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Choosing a Massage Therapist When You Have Osteoarthritis

The Right Touch May Ease Pain


Updated October 26, 2012

Written or reviewed by a board-certified physician. See About.com's Medical Review Board.

Complementary treatments such as massage therapy have become increasingly popular for osteoarthritis. Complementary treatments are so-called because they are integrated into a treatment regimen that is typically more traditional (e.g., prescription medications). In other words, you don't stop taking your usual medications. Massage therapy is used "in addition to" these.

Massage therapy can be very beneficial. Massage can soothe sore muscles and joints, help you relax, relieve stress, and promote good sleep. Even with these potential benefits, many osteoarthritis patients are leery of massage therapy. They worry that massage might hurt, rather than help, them.

Get Your Doctor's Approval

There are several different types of massage: certain types may be inappropriate for a person with a chronic pain condition, while others types may be helpful. Some massage techniques apply firm pressure to the body. If you have tender joints or tissues, the pressure may be too much to bear. People with medical conditions that involve joint pain, inflammation, skin rash, brittle bones, or fractures should be cautious. First and foremost, you should discuss massage therapy with your rheumatologist or primary care doctor before you seek treatment. Discuss all of your concerns with your doctor, and follow your doctor's advice. If your doctor approves of massage therapy for you, look for a qualified massage therapist.

What to Consider When Searching for a Massage Therapist

Here are some tips for choosing a massage therapist:

  • Consider your goals for massage therapy: are you attempting to relieve pain, reduce stress, or merely relax?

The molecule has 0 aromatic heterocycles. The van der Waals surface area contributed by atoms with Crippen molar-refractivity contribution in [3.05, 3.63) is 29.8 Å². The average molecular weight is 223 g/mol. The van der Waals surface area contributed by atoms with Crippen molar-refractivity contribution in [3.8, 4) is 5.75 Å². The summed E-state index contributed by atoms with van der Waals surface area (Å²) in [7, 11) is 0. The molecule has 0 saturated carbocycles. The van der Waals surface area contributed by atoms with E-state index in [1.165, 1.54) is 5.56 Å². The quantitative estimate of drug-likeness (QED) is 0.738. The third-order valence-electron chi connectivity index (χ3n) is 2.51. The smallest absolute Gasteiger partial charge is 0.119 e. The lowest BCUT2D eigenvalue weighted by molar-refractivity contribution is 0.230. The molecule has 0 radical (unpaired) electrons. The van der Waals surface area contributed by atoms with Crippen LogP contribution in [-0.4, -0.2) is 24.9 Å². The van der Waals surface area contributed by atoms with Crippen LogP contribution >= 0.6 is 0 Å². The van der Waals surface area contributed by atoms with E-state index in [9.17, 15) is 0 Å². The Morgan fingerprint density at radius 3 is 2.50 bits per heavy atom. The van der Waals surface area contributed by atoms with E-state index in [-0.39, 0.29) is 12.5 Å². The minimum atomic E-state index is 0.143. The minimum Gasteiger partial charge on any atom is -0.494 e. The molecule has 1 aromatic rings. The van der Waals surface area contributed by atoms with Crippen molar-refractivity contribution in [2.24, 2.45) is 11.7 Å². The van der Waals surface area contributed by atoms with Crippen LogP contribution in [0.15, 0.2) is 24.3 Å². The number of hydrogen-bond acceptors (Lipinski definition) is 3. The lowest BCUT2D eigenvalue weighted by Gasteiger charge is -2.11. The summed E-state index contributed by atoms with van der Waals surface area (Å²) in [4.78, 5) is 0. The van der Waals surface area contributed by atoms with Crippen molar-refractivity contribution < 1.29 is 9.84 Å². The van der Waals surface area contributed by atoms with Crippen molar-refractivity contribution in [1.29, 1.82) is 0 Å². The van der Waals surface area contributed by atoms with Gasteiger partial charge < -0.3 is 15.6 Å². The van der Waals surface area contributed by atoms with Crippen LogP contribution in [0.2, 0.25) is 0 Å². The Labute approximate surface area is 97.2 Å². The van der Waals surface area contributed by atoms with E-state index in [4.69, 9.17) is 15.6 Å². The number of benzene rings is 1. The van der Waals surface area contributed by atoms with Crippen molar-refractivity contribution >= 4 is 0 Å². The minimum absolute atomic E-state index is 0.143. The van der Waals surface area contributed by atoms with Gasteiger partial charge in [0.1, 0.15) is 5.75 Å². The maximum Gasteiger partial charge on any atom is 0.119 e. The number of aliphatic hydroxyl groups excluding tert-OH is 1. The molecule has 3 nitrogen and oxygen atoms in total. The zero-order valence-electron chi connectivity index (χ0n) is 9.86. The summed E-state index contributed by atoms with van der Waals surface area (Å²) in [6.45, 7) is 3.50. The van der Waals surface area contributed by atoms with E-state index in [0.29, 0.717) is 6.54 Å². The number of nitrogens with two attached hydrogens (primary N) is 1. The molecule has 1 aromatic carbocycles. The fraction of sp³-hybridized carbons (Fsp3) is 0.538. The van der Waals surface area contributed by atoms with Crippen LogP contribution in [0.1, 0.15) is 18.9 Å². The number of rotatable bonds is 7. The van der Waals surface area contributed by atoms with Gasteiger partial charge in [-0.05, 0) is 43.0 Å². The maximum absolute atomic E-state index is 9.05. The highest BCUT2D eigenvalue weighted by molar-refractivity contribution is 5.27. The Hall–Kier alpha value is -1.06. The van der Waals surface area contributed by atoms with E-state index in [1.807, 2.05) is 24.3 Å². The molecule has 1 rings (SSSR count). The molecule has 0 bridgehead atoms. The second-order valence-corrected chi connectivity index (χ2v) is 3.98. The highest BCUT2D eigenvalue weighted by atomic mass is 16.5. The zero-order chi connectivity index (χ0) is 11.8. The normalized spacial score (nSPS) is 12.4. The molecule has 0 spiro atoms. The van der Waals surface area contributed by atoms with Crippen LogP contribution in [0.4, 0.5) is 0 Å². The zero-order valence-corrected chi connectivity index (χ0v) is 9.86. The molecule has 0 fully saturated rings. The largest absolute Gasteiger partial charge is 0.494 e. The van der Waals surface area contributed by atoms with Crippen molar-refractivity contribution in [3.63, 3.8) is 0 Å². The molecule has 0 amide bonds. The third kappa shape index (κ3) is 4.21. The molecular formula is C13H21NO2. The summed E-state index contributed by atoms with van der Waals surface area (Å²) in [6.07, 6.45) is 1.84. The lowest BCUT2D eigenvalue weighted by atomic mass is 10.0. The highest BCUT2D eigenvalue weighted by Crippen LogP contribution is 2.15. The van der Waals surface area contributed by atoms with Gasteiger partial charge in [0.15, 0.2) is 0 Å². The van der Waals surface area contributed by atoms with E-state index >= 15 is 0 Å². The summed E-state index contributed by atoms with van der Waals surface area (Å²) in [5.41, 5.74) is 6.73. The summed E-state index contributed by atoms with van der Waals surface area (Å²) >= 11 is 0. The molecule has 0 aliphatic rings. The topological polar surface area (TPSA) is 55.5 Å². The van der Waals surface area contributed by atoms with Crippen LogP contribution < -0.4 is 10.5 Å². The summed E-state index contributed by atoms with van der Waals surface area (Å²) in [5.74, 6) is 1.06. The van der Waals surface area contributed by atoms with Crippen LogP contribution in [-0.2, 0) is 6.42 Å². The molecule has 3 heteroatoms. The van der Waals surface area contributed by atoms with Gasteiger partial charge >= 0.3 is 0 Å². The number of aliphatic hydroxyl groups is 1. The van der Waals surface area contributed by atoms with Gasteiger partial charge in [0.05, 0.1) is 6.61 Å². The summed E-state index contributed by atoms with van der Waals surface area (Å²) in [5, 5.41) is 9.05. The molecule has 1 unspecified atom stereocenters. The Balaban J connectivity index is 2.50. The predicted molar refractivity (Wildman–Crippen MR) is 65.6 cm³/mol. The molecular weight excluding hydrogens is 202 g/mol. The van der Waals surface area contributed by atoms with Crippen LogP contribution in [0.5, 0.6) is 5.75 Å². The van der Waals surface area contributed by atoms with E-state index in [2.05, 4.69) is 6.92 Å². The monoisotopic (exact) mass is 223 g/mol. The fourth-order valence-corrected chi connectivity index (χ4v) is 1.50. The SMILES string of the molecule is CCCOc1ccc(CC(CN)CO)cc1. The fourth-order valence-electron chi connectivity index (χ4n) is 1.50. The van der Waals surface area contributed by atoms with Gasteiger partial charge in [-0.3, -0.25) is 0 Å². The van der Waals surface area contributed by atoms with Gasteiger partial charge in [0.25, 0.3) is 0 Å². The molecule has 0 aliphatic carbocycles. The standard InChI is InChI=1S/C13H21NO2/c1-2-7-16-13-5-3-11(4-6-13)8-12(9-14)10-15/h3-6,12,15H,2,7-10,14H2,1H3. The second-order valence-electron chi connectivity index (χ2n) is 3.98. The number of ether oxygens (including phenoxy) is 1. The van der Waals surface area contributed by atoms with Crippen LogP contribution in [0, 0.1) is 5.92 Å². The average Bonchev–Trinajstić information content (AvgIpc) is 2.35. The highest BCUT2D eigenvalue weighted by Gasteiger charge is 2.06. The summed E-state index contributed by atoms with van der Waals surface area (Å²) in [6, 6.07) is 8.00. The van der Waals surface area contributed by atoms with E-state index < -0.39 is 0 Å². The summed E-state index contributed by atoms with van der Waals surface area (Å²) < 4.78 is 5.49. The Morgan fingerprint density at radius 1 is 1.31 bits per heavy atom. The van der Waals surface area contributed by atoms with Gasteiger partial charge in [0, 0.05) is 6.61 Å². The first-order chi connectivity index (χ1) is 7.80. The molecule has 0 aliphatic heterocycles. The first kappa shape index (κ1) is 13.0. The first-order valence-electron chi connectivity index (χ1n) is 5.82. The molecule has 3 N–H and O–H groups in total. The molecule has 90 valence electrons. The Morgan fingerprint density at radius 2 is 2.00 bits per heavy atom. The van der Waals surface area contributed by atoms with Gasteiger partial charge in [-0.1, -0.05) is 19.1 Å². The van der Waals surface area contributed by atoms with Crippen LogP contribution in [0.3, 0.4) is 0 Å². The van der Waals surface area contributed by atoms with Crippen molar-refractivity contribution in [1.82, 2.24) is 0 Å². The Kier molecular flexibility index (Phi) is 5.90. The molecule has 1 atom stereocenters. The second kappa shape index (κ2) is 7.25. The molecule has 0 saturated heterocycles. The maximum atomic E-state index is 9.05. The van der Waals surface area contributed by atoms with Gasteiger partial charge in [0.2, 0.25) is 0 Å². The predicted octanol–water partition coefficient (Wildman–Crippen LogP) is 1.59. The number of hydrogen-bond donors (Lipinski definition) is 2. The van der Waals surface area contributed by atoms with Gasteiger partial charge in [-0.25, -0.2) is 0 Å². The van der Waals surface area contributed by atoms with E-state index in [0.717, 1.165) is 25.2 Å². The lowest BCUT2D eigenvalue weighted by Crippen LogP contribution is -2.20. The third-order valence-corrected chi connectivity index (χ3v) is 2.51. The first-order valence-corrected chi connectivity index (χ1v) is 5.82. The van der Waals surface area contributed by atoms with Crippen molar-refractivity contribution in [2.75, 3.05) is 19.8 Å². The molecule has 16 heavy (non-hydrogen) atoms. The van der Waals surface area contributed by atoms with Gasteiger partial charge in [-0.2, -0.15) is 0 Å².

• There are different settings for massage therapy. Do you prefer a spa setting or physical therapy setting?
  • When considering an individual therapist, ask if he or she is a member of the American Massage Therapy Association (AMTA). Members of the AMTA must possess certain skills acquired through education, commit to a code of ethics, meet state and local requirements in order to practice massage therapy, and pursue continuing education.
  • According to the AMTA, 44 states and Washington, D.C., regulate massage therapy, and a license to practice may be required. Find out what the requirements are in your state, and if the therapist has met the requirements.

Massage therapists who are certified by the National Certification Board for Therapeutic Massage and Bodywork have passed a national exam. To obtain a license to practice, many states require applicants to have a minimum of 500 hours of massage therapy training in an accredited school, pass the national exam, meet requirements for continuing education, and to carry malpractice insurance.

Find a Massage Therapist (Locator)

The AMTA has a national locator service on its website. When you go to Find a Massage Therapist, you can search for your location or your preferred massage therapy technique. With the locator, you can also find information about office hours, the therapist's education background, a brief biography, and links to their business website (with contact information) or social media links.

When searching for a massage therapist, you may encounter various licenses or certifications, including: LMT (Licensed Massage Therapist), LMP (Licensed Massage Practitioner), CMT (Certified Massage Therapist), NCTMB (has passed an exam and met credentialing requirements for the National Certification Board for Therapeutic Massage and Bodywork to practice therapeutic massage and bodywork), and NCTM (has passed an exam and met credentialing requirements of National Certification Board for Therapeutic Massage and Bodywork to practice therapeutic massage).

The Bottom Line

You should have a basic knowledge of massage therapy before approaching your doctor or a massage therapist. According to the AMTA, the four most common types of massage are Swedish (used to relax and energize you), Deep Tissue (for muscle damage), Sports (keeps the body flexible), and Chair (massages the upper body while you remain clothed and in a seated position).

You need to be able to communicate your goals and concerns regarding massage therapy. You need to be sure the therapist has credentials and is comfortable working with some who has a medical condition.


Massage Therapy: An Introduction. National Center for Complementary and Alternative Medicine. August 2010.

AMTA. Types of Massage. Accessed 10/22/2012.

AMTA. Questions for Your Prospective Massage Therapist. Accessed 10/22/2012.

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